Growth and metabolic characteristics of Suffolk and Gulf Coast Native yearling ewes supplemented with chromium tripicolinate

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An experiment was conducted to investigate differences in production and physiological criteria in yearling ewe lambs from two distinct breeds fed a concentrate-base diet (13.5% CP) supplemented with 0 (BAS) or 370 ppb (CRP) chromium tripicolinate. The breeds used were Suffolk (SFK, n = 8, BW 58.9 ± 1 kg), representing a breed selected for meat production, and Gulf Coast Native sheep (GCN, n = 8, BW 44.9 ± 1 kg), representing a breed selected for adaptability and wool production. Lambs were fed the BAS diet for 10 days. On day 0 of the experimental period, the lambs were stratified by BW within breed and randomly assigned to the experimental diets. On days 0, 11 and 22, after 18 h of feed deprivation, lambs were bled via jugular venipuncture and weighed. Moreover, on day 22, lambs were catheterized and an i.v. glucose tolerance test (IVGTT; 500 mg glucose kg-1 BW) was conducted. Statistical analyses of plasma metabolite and hormone measurements were conducted on their concentrations, as well as the relative changes (percent change) of these measurements for days 11 and 22 compared with day 0. Growth rate, feed intake and glucose and insulin kinetics in response to an IVGTT were not affected (P > 0.10) by CRP. Relative to BAS, CRP decreased plasma NEFA concentration (P < 0.04) and percent change (P < 0.015), and insulin (P < 0.09) and thyroxine (T4; P < 0.05) percent change. When comparing breed effects, SFK exhibited higher (P < 0.0001) daily feed intake (2.3 vs. 1.7 kg DM d-1), ADG (331 vs. 95 g d-1) and gain-to-feed ratio (0.15 vs. 0.06). Compared with GCN, SFK had higher plasma NEFA (P < 0.01), triiodothyronine (P < 0.07) and T4 (P < 0.05), and lower IGF-I (P < 0.04) and urea N (P < 0.07). In response to the IVGTT, SFK exhibited faster plasma glucose and insulin clearance rates (P < 0.06) and had reduced area under the response curves (P < 0.07) compared with GCN. Diet or breed did not affect (P > 0.10) plasma glucose, albumin, triacylglycerol or cortisol concentrations. CRP reduced plasma NEFA, but did not affect glucose kinetics. There were major differences in physiological measurements between the two distinct breeds of sheep that could explain the differences observed in performance. © 1998 Elsevier Science B.V.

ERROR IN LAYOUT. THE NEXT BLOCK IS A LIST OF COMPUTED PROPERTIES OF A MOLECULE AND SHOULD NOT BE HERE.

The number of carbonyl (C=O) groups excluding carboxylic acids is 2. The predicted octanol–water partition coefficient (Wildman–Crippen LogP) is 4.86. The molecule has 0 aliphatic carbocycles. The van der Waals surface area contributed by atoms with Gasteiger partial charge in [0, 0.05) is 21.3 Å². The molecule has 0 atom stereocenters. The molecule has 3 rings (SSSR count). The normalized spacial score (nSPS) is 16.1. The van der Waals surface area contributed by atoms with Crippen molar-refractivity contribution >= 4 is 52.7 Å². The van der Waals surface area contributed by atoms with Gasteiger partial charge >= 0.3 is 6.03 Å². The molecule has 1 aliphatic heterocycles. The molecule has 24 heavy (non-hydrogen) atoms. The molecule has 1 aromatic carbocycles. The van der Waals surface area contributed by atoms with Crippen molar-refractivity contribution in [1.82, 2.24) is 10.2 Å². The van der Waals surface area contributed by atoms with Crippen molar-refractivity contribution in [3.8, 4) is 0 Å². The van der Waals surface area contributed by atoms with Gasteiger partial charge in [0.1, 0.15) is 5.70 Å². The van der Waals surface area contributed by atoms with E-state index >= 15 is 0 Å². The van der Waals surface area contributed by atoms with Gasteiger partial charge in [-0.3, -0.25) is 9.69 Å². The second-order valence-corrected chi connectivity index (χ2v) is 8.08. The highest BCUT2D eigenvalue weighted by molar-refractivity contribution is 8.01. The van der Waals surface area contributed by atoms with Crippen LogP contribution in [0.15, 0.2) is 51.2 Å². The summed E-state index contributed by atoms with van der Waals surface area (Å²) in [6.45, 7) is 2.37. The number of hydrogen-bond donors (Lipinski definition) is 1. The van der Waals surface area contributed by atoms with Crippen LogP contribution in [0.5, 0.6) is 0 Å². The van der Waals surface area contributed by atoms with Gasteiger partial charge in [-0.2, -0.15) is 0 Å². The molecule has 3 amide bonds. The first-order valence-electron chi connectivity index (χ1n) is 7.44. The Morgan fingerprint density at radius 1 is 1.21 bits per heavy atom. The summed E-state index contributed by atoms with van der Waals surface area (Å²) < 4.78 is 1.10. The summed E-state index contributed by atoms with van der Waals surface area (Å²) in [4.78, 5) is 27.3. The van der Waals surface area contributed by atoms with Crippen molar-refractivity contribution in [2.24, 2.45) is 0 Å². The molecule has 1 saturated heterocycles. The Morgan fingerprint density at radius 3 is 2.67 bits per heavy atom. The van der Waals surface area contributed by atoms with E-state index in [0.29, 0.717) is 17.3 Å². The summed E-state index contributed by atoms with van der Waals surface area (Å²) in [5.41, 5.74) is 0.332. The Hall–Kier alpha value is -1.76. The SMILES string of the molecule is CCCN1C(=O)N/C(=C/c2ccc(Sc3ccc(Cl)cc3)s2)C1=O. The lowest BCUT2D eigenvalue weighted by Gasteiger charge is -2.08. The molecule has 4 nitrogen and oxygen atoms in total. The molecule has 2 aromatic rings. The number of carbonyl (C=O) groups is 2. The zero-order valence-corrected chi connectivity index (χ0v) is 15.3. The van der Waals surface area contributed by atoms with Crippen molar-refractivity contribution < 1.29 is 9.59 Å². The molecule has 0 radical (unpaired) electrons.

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Small Ruminant Research

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